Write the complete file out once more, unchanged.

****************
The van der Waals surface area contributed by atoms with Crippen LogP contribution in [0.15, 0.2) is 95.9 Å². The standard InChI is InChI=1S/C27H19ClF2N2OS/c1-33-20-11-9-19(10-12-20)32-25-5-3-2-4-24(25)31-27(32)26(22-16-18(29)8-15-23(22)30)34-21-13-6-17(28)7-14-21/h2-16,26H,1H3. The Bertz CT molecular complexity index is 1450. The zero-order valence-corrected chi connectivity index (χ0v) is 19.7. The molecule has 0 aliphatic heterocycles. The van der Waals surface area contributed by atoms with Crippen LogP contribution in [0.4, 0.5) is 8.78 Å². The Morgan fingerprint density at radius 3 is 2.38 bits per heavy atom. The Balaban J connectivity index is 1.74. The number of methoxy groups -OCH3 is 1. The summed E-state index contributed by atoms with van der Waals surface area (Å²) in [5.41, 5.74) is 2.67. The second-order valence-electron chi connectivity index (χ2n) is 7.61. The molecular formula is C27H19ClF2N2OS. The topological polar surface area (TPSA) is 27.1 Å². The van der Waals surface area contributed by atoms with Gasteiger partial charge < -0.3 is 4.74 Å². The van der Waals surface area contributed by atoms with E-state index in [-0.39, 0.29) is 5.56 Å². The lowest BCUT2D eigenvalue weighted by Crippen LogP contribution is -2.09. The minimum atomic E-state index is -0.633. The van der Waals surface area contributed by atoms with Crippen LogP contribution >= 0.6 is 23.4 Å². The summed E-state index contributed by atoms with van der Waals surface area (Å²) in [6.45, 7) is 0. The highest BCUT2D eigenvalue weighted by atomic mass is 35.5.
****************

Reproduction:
The van der Waals surface area contributed by atoms with Crippen LogP contribution in [0.15, 0.2) is 95.9 Å². The standard InChI is InChI=1S/C27H19ClF2N2OS/c1-33-20-11-9-19(10-12-20)32-25-5-3-2-4-24(25)31-27(32)26(22-16-18(29)8-15-23(22)30)34-21-13-6-17(28)7-14-21/h2-16,26H,1H3. The Bertz CT molecular complexity index is 1450. The zero-order valence-corrected chi connectivity index (χ0v) is 19.7. The molecule has 0 aliphatic heterocycles. The van der Waals surface area contributed by atoms with Crippen LogP contribution in [0.4, 0.5) is 8.78 Å². The Morgan fingerprint density at radius 3 is 2.38 bits per heavy atom. The Balaban J connectivity index is 1.74. The number of methoxy groups -OCH3 is 1. The summed E-state index contributed by atoms with van der Waals surface area (Å²) in [5.41, 5.74) is 2.67. The second-order valence-electron chi connectivity index (χ2n) is 7.61. The molecular formula is C27H19ClF2N2OS. The topological polar surface area (TPSA) is 27.1 Å². The van der Waals surface area contributed by atoms with Gasteiger partial charge < -0.3 is 4.74 Å². The van der Waals surface area contributed by atoms with E-state index in [-0.39, 0.29) is 5.56 Å². The lowest BCUT2D eigenvalue weighted by Crippen LogP contribution is -2.09. The minimum atomic E-state index is -0.633. The van der Waals surface area contributed by atoms with Crippen LogP contribution >= 0.6 is 23.4 Å². The summed E-state index contributed by atoms with van der Waals surface area (Å²) in [6.45, 7) is 0. The highest BCUT2D eigenvalue weighted by atomic mass is 35.5.